Moreover, "the FTCA's limited waiver of the United States' sovereign immunity against tort claims requires a plaintiff to "comply with several strictly construed prerequisites.'" Goldblatt v. Nat'l Credit Union Admin., 502 F.Appx. 53, 55 (2d Cir. 2012) (quoting Johnson v. Smithsonian Inst., 189 F.3d 180, 189 (2d Cir.1999)). First, the FTCA provides that "[a] tort claim against the United States shall be forever barred unless it is presented in writing to the appropriate Federal agency within two years after such claim accrues." Kronisch v. United States, 150 F.3d 112, 120-121 (2d Cir. 1998) (quoting 28 U.S.C. § 2401(b)). Next, under the FTCA, a plaintiff must file his or her claim against the United States "within six months after the date of mailing... of final denial of the claim by the agency to which it was presented." Goldblatt, 502 F.Appx. at 55 (quoting 28 U.S.C. § 2401(b)). Also, an FTCA claim must be filed with the court within six years of its accrual. See § 2401(a). A plaintiff's FTCA claim accrues at the time of injury. See Barrett v. United States, 689 F.2d 324, 327 (2d Cir.1982).

In suits under the FTCA, "the court [is] to apply the substantive law of the place where the events occurred, " here, New York. Farag v. United States, 587 F.Supp.2d 436, 451 (E.D.N.Y.2008) (quoting Castro v. United States, 34 F.3d 106, 110 (2d Cir.1994)). Under New York common law, in order to prevail on a claim for tortious interference with prospective advantage, also known as tortious interference with business relations, [3] "a party must prove that (1) it had a business relationship with a third party; (2) the defendant knew of that relationship and intentionally interfered with it; (3) the defendant acted solely out of malice, or used dishonest, unfair, or improper means; and (4) the defendant's interference caused injury to the relationship." Vitrano, 2008 WL 1752221, at *4 (quoting State Street Bank & Trust Co. v. Inversiones Errazuriz Limitada, 374 F.3d 158, 171 (2d Cir.2004) (footnote omitted)).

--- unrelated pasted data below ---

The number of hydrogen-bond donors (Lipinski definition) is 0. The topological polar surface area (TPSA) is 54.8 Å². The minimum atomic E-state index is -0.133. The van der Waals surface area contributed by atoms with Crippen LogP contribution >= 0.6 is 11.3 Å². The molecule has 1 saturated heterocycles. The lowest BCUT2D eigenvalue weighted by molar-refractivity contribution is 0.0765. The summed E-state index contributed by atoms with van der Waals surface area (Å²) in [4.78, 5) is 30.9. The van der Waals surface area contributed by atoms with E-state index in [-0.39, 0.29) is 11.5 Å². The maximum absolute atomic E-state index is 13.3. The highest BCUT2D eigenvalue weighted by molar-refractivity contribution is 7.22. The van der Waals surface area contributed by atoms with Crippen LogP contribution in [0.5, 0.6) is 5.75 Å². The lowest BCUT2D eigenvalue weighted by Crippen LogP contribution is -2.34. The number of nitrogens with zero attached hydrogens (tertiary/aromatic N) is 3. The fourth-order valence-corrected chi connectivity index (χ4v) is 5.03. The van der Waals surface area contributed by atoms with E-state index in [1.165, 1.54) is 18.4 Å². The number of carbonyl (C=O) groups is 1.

III. ANALYSIS

A. Plaintiff's Claims Against the New York State Defendants Must Be Dismissed

Plaintiff's claims against the State of New York and the New York State Insurance Fund must be dismissed, generally for the reasons asserted by those defendants in their memorandum of law. ( See Dkt. No. 10-1 [State Defs.' Mem. of Law].) The Court would only add the following three points.

First and foremost, the State Defendants have sovereign immunity from suits such as this one. Under the Eleventh Amendment, "states and their agencies are immune from suits brought by private parties in federal court, unless Congress unequivocally expresses its intent' to abrogate that immunity and acts pursuant to a valid exercise of power, ' or a state waives its immunity." Cruz v. New York, ___ F.Supp.2d ___, ___, 2014 WL 2547516, at *4 (W.D.N.Y. 2013) (quoting In re Charter Oak Assocs., 361 F.3d 760, 765 (2d Cir.2004) (internal quotations and citation omitted)). Moreover, this jurisdictional bar applies "whether the relief sought is legal or equitable." Papasan v. Allain, 478 U.S. 265, 276, 106 S.Ct. 2932 (2d Cir.1986). Congress has not expressed the intent to allow Plaintiff to sue the State of New York and the State of New York has not waived its immunity. Therefore, on this basis alone, Plaintiff's complaint against the State Defendants must be dismissed for lack of subject matter jurisdiction.

Second, to the extent Plaintiff seeks relief from this Court that implicates the February 11, 2009 Order and/or the September 17, 2009 Judgment of the State of New York Supreme Court, Chenango County regarding his failure to obtain a permit to continue his activities on the subject property, Plaintiff's complaint against the State Defendants must be dismissed under the Rooker-Feldman doctrine. Under 28 U.S.C. § 1257, the United States Supreme Court has exclusive appellate jurisdiction to reverse or modify a judgment by a state's highest court. The Rooker-Feldman doctrine provides that losing parties in state court cannot bring a claim in federal district court to review and reject a judgment by the state court. See Exxon Mobile Corp. v. Saudi Basic Indus. Corp., 544 U.S. 280, 283-84, 125 S.Ct. 1517 (2005) (citing Rooker v. Fidelity Trust Co., 263 U.S. 413, 414 (1923); District of Columbia Court of Appeals v. Feldman, 460 U.S. 462 (1983)). Claims brought in district court in violation of the Rooker-Feldman Doctrine are properly dismissed for lack of subject matter jurisdiction. Exxon Mobile Corp., 544 U.S. at 284. The Rooker-Feldman doctrine extends to claims that are "inextricably intertwined" with issues already settled in state court. Bridgewater Operating Corp. v. Feldstein, 346 F.3d 27, 29 (2d Cir.2003) (holding that any claim that directly implicates a final judgment in state court is barred by Rooker-Feldman ). Therefore, on this basis alone, Plaintiff's complaint against the State Defendants must be dismissed for lack of subject matter jurisdiction.